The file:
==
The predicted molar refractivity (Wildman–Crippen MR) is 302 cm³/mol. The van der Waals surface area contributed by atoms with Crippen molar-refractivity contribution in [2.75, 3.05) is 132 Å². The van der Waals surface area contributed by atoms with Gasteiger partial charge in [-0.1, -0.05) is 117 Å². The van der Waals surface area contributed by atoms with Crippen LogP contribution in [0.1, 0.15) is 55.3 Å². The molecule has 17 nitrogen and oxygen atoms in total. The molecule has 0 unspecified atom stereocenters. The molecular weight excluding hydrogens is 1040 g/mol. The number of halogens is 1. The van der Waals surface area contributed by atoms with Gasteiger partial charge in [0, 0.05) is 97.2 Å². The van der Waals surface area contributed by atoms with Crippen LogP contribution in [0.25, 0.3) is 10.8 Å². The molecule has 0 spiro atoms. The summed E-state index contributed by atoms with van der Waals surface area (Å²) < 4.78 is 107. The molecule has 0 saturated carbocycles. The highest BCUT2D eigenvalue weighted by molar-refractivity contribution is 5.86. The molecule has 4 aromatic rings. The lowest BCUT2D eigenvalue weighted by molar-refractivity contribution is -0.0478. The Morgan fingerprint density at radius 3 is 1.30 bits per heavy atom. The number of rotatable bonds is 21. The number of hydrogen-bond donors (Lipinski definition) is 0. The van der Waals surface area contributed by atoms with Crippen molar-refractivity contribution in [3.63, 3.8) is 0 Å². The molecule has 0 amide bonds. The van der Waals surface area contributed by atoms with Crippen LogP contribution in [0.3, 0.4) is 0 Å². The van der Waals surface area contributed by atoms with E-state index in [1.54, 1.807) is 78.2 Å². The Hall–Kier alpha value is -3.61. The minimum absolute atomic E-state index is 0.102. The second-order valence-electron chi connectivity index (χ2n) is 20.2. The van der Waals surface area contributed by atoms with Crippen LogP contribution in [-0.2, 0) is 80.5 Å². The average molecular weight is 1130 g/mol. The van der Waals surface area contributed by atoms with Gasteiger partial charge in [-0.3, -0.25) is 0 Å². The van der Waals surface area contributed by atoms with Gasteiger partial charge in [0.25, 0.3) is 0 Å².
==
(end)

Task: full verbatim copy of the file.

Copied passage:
The predicted molar refractivity (Wildman–Crippen MR) is 302 cm³/mol. The van der Waals surface area contributed by atoms with Crippen molar-refractivity contribution in [2.75, 3.05) is 132 Å². The van der Waals surface area contributed by atoms with Gasteiger partial charge in [-0.1, -0.05) is 117 Å². The van der Waals surface area contributed by atoms with Crippen LogP contribution in [0.1, 0.15) is 55.3 Å². The molecule has 17 nitrogen and oxygen atoms in total. The molecule has 0 unspecified atom stereocenters. The molecular weight excluding hydrogens is 1040 g/mol. The number of halogens is 1. The van der Waals surface area contributed by atoms with Gasteiger partial charge in [0, 0.05) is 97.2 Å². The van der Waals surface area contributed by atoms with Crippen LogP contribution in [0.25, 0.3) is 10.8 Å². The molecule has 0 spiro atoms. The summed E-state index contributed by atoms with van der Waals surface area (Å²) < 4.78 is 107. The molecule has 0 saturated carbocycles. The highest BCUT2D eigenvalue weighted by molar-refractivity contribution is 5.86. The molecule has 4 aromatic rings. The lowest BCUT2D eigenvalue weighted by molar-refractivity contribution is -0.0478. The Morgan fingerprint density at radius 3 is 1.30 bits per heavy atom. The number of rotatable bonds is 21. The number of hydrogen-bond donors (Lipinski definition) is 0. The van der Waals surface area contributed by atoms with Crippen molar-refractivity contribution in [3.63, 3.8) is 0 Å². The molecule has 0 amide bonds. The van der Waals surface area contributed by atoms with Crippen LogP contribution in [0.3, 0.4) is 0 Å². The van der Waals surface area contributed by atoms with E-state index in [1.54, 1.807) is 78.2 Å². The Hall–Kier alpha value is -3.61. The minimum absolute atomic E-state index is 0.102. The second-order valence-electron chi connectivity index (χ2n) is 20.2. The van der Waals surface area contributed by atoms with Crippen LogP contribution in [-0.2, 0) is 80.5 Å². The average molecular weight is 1130 g/mol. The van der Waals surface area contributed by atoms with Gasteiger partial charge in [-0.3, -0.25) is 0 Å². The van der Waals surface area contributed by atoms with Gasteiger partial charge in [0.25, 0.3) is 0 Å².